Months before the new press went to work, several of The Journal Gazettes editors wrote commentaries about what it meant to them and to our readers. This was the second of those pieces of commentary:
When The Journal Gazette fires up its new press mid-2007 in the new Fort Wayne Newspapers production building at Main and Van Buren streets, the printing of your newspaper will be done on a state-of-the-art offset press.
Without dwelling on the arcane operations of a high-speed press, what will all this mean to you when the newspaper is plunked down on your doorstep each morning? It will deliver:
Cleaner, crisper printing of the words and pictures in both the news and advertising content of The Journal Gazette.
Dramatically improved rendition of the black-and-white photographs in your newspaper.
And improved, color photography.
Most likely, it will be the color photographs that you will notice first. There will be more of them, and they will pop from the pages with a crispness and color clarity you haven't seen before in Fort Wayne.
This all flows from the engineering of an "offset" press, built on the concept of a sensitized plate, chemically treated so that the areas to be printed -- the words, the drawings, the photographs -- will accept ink, while all other areas on printing plate are coated with water and repel ink. Thus, a very small dot of ink can be applied neatly and cleanly to a sheet of paper -- the "newsprint" paper which whips through the press at 90,000 newspapers an hour.
The current process, called letterpress printing, relies on applying ink to a raised surface and pressing that surface against the paper, a technology that has changed little since Johannes Gutenberg developed movable type back in 1450.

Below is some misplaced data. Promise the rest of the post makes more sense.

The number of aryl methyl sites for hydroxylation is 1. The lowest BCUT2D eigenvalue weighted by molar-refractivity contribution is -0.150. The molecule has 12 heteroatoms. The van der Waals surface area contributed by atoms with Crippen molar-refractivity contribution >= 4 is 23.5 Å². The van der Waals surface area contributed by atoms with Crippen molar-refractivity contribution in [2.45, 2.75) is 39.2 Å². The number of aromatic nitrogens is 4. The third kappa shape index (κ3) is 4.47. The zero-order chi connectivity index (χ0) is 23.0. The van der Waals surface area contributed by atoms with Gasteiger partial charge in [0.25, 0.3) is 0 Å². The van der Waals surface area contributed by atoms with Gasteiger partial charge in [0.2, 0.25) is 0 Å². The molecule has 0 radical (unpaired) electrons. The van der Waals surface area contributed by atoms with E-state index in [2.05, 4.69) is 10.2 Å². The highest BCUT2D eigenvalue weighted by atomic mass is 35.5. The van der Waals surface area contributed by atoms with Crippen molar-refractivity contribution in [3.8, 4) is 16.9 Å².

The reproduction of color photographs -- any color photographs, in The Journal Gazette or any magazine or other publication you may read -- is truly the illusion of color, an artificial color world created on paper with only four colors of ink: Blue, red, yellow and black. All other colors -- the greens, the oranges, the brilliance of a sunset or the subtle hues of fashion photographs -- are all created through the proper mixing and printing of the blue and red (which are, technically speaking, cyan and magenta), the yellow and the black.
There's nothing new about this. Color photographs have been published in The Journal Gazette for nearly 30 years, but only on select pages and with a technology that sometimes lost the more subtle varieties of tone and hue.
The new printing technology offered with the new press will allow those color inks to be applied to the page in much smaller dots, more tightly compressed, with less smear and spread of the ink on paper and thus . . .deliver a photo report more accurately representing the people, places and events visited by the photographers of The Journal Gazette, the Associated Press and other photographers around the world.
Photojournalists at The Journal Gazette and elsewhere are now using digital cameras, allowing photographs to be recorded and delivered more quickly with richer and more detailed color and content.
Soon those photographs, providing you with a window on the world of news and information, will come to you in richer, brighter, more realistic color.